Winter of discontent as fuel prices heat up
With the average price of diesel now above £1 a litre and heating bills on the rise, Emily Dennis asks whether it will be a winter of discontent for motorists and householders in the region?With the cold snap just around the corner, many of us have turned our thoughts towards keeping our homes warm and our cars on the road.
With the average price of diesel now above £1 a litre and heating bills on the rise, Emily Dennis asks whether it will be a winter of discontent for motorists and householders in the region?
With the cold snap just around the corner, many of us have turned our thoughts towards keeping our homes warm and our cars on the road.
But last night industry experts warned the region's motorists and householders to brace themselves - not for a drop in temperatures - but for soaring fuel and heating bills.
Petrol prices are predicted to rise to record levels this winter, with a rise in fuel tax duty and record world oil prices combining to sting motorists.
A litre of diesel, which fuels around a third of UK vehicles, now costs more than a £1 a litre, according to the AA and industry researchers Catalyst, and with oil prices now above (US)$90 a barrel, analysts say it is only a matter of time before petrol prices follow suit.
Experts say the rising cost of oil will hit homeowners, with some already seeing an increase in price of between about 4p and 5p a litre since last year.
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Globally fuel prices have been pushed up by the threat of Turkish military action against Kurdish rebels in the oil fields of northern Iraq, together with increasing seasonal demand for US heating supplies.
Rod Prowse, spokesman for the Federation of Petroleum Suppliers, said there were a numbers of factors behind the rise in the price of oil. He said that a 2p duty rise in the last Budget on the price of diesel per litre, coupled with geo-political factors and a perception of demand outstripping supply had seen prices rocket.
“Oil prices in monetary terms have recently reached the highest levels ever recorded,” he said. “There has been a strong upward move on oil prices since August. People replenishing heating oil supplies this year will notice that prices are higher than last year. It has probably gone up 4 to 5 pence a litre since last year, which is a pretty sharp increase. Is the pricing going to get higher? That is the $64,000 question.”
But despite this, Mr Prowse said there is no other real cost effective alternative other than oil for heating homes, apart from gas if it is available.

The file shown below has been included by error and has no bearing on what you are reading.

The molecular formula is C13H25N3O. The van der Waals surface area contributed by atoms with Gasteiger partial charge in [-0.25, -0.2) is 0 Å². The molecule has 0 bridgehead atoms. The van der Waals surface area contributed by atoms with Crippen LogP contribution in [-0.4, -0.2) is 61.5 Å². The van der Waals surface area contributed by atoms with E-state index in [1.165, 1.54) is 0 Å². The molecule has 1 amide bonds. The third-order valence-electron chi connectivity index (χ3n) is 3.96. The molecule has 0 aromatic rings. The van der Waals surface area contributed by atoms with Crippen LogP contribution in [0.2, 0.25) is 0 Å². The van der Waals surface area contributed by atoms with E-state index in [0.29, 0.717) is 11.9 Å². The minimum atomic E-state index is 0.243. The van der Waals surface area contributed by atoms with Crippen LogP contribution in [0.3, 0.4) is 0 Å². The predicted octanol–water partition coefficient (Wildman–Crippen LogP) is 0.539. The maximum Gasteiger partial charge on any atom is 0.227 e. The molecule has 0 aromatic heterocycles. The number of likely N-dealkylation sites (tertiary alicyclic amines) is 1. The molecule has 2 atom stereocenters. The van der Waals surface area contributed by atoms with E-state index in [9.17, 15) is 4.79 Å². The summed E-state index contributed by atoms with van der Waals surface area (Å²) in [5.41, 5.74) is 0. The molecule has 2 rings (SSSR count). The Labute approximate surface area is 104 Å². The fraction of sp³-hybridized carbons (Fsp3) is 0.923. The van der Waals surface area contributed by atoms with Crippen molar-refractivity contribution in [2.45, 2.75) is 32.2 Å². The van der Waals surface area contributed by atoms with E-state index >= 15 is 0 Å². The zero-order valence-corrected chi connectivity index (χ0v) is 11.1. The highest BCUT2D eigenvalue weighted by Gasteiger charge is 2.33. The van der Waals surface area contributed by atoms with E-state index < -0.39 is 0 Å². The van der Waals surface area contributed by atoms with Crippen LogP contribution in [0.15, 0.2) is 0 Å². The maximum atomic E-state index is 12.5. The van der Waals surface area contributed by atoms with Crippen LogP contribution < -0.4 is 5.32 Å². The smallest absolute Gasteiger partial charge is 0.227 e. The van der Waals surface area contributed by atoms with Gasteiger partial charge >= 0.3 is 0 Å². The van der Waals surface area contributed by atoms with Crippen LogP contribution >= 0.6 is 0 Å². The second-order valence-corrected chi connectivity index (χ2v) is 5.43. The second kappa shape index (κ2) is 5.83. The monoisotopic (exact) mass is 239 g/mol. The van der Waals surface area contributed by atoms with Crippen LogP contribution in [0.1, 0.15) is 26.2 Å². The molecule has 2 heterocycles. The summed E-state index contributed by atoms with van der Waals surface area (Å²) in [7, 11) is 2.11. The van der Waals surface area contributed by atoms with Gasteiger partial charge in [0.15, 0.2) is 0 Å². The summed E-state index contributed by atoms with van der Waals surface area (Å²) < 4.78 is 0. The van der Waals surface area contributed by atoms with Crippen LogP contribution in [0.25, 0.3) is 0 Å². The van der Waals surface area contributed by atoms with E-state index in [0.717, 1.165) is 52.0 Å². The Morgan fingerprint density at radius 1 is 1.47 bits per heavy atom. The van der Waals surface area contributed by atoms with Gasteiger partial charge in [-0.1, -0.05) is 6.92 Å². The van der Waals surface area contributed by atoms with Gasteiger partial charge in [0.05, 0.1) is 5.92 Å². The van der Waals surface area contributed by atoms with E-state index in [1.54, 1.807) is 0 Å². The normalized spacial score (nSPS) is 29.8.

He said: “If you live in a rural community it is difficult because there is no real alternative for central heating oil if you are not on the gas main. The alternatives are really oil, oil or oil. The price of gas has come down quite a lot recently, but that will probably start going up again soon. For people living in Britain where there is no gas main oil remains the most cost effective form of central heating.”
Motorists and garage owners face a similarly bleak winter ahead with fuel prices showing no signs of abating, according to experts.
Philip Dingle, an executive committee member for the Petrol Retailers' Association who runs a fuel station on the A11 at Besthorpe, said that smaller garages were finding it difficult to survive as supermarket giants are able to run their forecourts at a loss.
He said: “Retailers no longer have a profit margin, and there is nothing we can do about it. The smaller guys just cannot afford to match the supermarkets, which are doing their best to keep prices down and are deliberately selling their products at a loss. Once the smaller guys start selling at a loss they get themselves in a muddle.”
Mr Dingle said that diesel at his garage now costs £1.01p per litre and unleaded costs 99.9p. He said that in January diesel was 89.9p and unleaded was 85.9p.
He said: “In the last year something like 1,000 petrol stations have closed across the UK. The little garages just cannot afford to keep going. Hingham used to have three petrol stations, but now there are none. There also used to be more petrol stations between Norwich and Watton than there was between Norwich and London, but now they are all gone as well.”
Mr Dingle put the price increase down to several factors, including seasonal variation. He said: “Once it gets cold everybody starts buying their heating oil and the price goes up. Then before the summer we find the price drops again.”
The Petrol Retailers' Association has called on the government to postpone the fuel duty increase.
Director Ray Holloway said the increase would risk putting undue financial strain on motorists and petrol retailers.
He said: “A third tax increase in ten months will squeeze the tiny margins that petrol retailers work under further still. We already have less filling stations in the UK than in 1912, and it will not take much to push more stations out of business.
“Around 65 per cent of the price at the pump is tax. With oil prices rising, the Treasury will soon receive greater revenues than expected when the increase hits the price at the pump, so the Chancellor will be making more money anyway. Why not allow forecourt traders a little breathing room, so they can stay in business?”